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Teachable Moment
July 29, 2019

Acute Pain Management in Patients Treated With Buprenorphine: A Teachable Moment

Author Affiliations
  • 1Department of Medicine, Warren Alpert Medical School, Brown University, Providence, Rhode Island
  • 2Division of General Internal Medicine, Warren Alpert Medical School, Brown University, Providence, Rhode Island
  • 3Thundermist Health Center, West Warwick, Rhode Island
JAMA Intern Med. 2019;179(10):1415-1416. doi:10.1001/jamainternmed.2019.3103

A man in his 40s with a history of opioid use disorder (OUD) in remission taking buprenorphine/naloxone, 16mg/4mg, presented to the hospital with a fifth distal phalanx fracture and was scheduled for surgery. He was told to stop taking buprenorphine/naloxone starting 2 days prior to surgery and was discharged hours after surgery with a prescription for oxycodone.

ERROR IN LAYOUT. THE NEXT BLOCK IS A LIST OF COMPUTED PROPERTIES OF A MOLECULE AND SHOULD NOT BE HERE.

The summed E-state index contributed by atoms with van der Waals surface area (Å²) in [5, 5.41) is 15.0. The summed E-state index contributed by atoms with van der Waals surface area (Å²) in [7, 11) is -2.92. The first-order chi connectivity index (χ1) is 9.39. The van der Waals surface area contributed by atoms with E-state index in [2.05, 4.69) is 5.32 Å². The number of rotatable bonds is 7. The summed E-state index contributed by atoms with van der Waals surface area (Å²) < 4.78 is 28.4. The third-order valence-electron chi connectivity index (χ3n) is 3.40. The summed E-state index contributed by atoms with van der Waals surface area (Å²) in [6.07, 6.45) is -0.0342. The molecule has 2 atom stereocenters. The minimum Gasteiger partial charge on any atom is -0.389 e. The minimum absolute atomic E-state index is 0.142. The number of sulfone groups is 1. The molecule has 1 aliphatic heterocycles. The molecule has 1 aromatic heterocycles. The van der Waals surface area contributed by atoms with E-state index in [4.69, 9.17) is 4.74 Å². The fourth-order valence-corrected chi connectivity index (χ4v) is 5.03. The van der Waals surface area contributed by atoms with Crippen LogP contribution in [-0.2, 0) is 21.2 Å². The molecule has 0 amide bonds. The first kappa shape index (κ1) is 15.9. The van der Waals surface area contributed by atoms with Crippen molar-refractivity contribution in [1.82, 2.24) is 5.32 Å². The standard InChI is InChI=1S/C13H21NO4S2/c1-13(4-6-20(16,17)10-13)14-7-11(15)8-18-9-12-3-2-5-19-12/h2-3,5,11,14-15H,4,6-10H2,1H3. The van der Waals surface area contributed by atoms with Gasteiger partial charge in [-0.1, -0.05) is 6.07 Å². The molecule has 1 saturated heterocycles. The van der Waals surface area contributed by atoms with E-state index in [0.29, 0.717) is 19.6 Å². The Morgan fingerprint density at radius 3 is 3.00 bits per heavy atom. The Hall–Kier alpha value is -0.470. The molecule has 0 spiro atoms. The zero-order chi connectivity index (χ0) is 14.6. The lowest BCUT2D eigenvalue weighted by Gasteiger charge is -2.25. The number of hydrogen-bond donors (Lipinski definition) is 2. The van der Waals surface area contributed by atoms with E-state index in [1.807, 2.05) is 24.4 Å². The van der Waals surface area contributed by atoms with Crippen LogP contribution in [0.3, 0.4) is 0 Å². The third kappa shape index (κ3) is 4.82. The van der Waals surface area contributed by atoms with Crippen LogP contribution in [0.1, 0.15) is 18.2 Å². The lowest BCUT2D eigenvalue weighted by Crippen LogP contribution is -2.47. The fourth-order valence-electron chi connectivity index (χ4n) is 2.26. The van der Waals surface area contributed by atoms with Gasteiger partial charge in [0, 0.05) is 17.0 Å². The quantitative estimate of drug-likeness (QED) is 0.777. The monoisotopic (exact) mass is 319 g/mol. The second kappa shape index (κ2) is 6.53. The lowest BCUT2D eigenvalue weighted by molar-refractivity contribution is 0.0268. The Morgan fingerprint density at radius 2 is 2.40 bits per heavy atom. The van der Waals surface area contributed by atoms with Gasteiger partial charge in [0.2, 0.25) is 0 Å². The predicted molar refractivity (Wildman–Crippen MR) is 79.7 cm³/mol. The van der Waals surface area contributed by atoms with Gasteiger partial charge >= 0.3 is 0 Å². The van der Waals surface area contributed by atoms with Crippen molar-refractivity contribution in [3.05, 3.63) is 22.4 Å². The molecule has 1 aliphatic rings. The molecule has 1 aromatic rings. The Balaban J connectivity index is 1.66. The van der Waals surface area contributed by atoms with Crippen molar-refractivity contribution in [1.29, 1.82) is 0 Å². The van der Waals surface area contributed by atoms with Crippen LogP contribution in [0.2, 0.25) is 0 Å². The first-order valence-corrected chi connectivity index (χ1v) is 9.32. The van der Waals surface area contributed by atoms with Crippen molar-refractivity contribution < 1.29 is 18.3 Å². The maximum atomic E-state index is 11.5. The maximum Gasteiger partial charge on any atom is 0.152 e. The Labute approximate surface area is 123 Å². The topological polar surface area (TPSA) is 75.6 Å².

The patient presented for follow-up at the surgery clinic 4 days later reporting continued pain. He had finished the oxycodone and was instructed to restart buprenorphine/naloxone treatment. However, the surgeon was unable to write a prescription because buprenorphine (including the buprenorphine/naloxone formulation) can only be prescribed in the outpatient setting for treatment of OUD by physicians, nurse practitioners, and physician assistants who have completed a buprenorphine waiver training and received a special “X” number issued by the Drug Enforcement Agency. The patient’s primary care physician (PCP), who holds a buprenorphine waiver and had prescribed him buprenorphine/naloxone for years, was not contacted. Without a clear plan for how to restart buprenorphine/naloxone treatment, and concerned that withdrawal was imminent, the patient experienced OUD relapse. Two months later he presented to the hospital with chest pain after snorting heroin. The patient was reconnected with his PCP, who prescribed buprenorphine/naloxone and explained that, in accordance with recent guidelines, her practice was generally not to stop buprenorphine/naloxone treatment prior to surgery, but rather to transition patients to every-8-hour dosing.

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